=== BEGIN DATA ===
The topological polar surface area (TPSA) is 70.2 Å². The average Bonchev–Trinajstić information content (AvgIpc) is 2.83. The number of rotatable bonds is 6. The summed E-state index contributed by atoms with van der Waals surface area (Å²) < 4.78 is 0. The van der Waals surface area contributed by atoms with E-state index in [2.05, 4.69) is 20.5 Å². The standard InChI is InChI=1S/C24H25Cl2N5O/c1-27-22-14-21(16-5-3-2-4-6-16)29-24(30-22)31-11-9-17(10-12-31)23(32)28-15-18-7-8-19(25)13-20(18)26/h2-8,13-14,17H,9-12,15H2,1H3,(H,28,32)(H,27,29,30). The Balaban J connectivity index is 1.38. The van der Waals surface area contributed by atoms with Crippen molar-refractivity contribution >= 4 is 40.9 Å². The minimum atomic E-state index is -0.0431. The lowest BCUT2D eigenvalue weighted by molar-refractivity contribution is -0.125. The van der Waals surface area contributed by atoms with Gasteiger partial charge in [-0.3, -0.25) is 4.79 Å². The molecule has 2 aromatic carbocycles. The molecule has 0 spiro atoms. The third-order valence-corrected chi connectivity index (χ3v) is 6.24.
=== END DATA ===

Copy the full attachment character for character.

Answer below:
The topological polar surface area (TPSA) is 70.2 Å². The average Bonchev–Trinajstić information content (AvgIpc) is 2.83. The number of rotatable bonds is 6. The summed E-state index contributed by atoms with van der Waals surface area (Å²) < 4.78 is 0. The van der Waals surface area contributed by atoms with E-state index in [2.05, 4.69) is 20.5 Å². The standard InChI is InChI=1S/C24H25Cl2N5O/c1-27-22-14-21(16-5-3-2-4-6-16)29-24(30-22)31-11-9-17(10-12-31)23(32)28-15-18-7-8-19(25)13-20(18)26/h2-8,13-14,17H,9-12,15H2,1H3,(H,28,32)(H,27,29,30). The Balaban J connectivity index is 1.38. The van der Waals surface area contributed by atoms with Crippen molar-refractivity contribution >= 4 is 40.9 Å². The minimum atomic E-state index is -0.0431. The lowest BCUT2D eigenvalue weighted by molar-refractivity contribution is -0.125. The van der Waals surface area contributed by atoms with Gasteiger partial charge in [-0.3, -0.25) is 4.79 Å². The molecule has 2 aromatic carbocycles. The molecule has 0 spiro atoms. The third-order valence-corrected chi connectivity index (χ3v) is 6.24.